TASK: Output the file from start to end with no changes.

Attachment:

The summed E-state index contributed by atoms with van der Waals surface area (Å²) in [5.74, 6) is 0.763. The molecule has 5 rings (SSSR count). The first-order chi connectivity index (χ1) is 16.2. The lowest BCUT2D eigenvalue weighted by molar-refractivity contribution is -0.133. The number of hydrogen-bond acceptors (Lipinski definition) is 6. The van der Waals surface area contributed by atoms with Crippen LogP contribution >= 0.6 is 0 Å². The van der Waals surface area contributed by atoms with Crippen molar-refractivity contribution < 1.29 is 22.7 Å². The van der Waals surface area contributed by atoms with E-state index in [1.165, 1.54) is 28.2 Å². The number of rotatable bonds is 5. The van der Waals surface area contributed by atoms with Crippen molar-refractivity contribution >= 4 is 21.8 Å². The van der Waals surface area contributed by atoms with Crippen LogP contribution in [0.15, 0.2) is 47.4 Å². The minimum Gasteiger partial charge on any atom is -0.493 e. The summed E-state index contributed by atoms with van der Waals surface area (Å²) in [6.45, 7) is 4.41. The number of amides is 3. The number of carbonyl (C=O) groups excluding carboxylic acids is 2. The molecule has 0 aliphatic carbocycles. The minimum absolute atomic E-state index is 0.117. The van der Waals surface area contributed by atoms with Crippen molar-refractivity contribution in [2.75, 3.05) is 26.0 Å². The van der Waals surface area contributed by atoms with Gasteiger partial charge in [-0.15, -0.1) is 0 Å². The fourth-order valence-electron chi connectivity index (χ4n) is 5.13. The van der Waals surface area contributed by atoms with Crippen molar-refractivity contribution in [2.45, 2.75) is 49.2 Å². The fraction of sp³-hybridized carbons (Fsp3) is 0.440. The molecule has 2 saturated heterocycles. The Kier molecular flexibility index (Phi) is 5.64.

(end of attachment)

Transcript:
The summed E-state index contributed by atoms with van der Waals surface area (Å²) in [5.74, 6) is 0.763. The molecule has 5 rings (SSSR count). The first-order chi connectivity index (χ1) is 16.2. The lowest BCUT2D eigenvalue weighted by molar-refractivity contribution is -0.133. The number of hydrogen-bond acceptors (Lipinski definition) is 6. The van der Waals surface area contributed by atoms with Crippen LogP contribution >= 0.6 is 0 Å². The van der Waals surface area contributed by atoms with Crippen molar-refractivity contribution < 1.29 is 22.7 Å². The van der Waals surface area contributed by atoms with E-state index in [1.165, 1.54) is 28.2 Å². The number of rotatable bonds is 5. The van der Waals surface area contributed by atoms with Crippen molar-refractivity contribution >= 4 is 21.8 Å². The van der Waals surface area contributed by atoms with Crippen LogP contribution in [0.15, 0.2) is 47.4 Å². The minimum Gasteiger partial charge on any atom is -0.493 e. The summed E-state index contributed by atoms with van der Waals surface area (Å²) in [6.45, 7) is 4.41. The number of amides is 3. The number of carbonyl (C=O) groups excluding carboxylic acids is 2. The molecule has 0 aliphatic carbocycles. The minimum absolute atomic E-state index is 0.117. The van der Waals surface area contributed by atoms with Crippen molar-refractivity contribution in [2.75, 3.05) is 26.0 Å². The van der Waals surface area contributed by atoms with Gasteiger partial charge in [-0.15, -0.1) is 0 Å². The fourth-order valence-electron chi connectivity index (χ4n) is 5.13. The van der Waals surface area contributed by atoms with Crippen molar-refractivity contribution in [2.45, 2.75) is 49.2 Å². The fraction of sp³-hybridized carbons (Fsp3) is 0.440. The molecule has 2 saturated heterocycles. The Kier molecular flexibility index (Phi) is 5.64.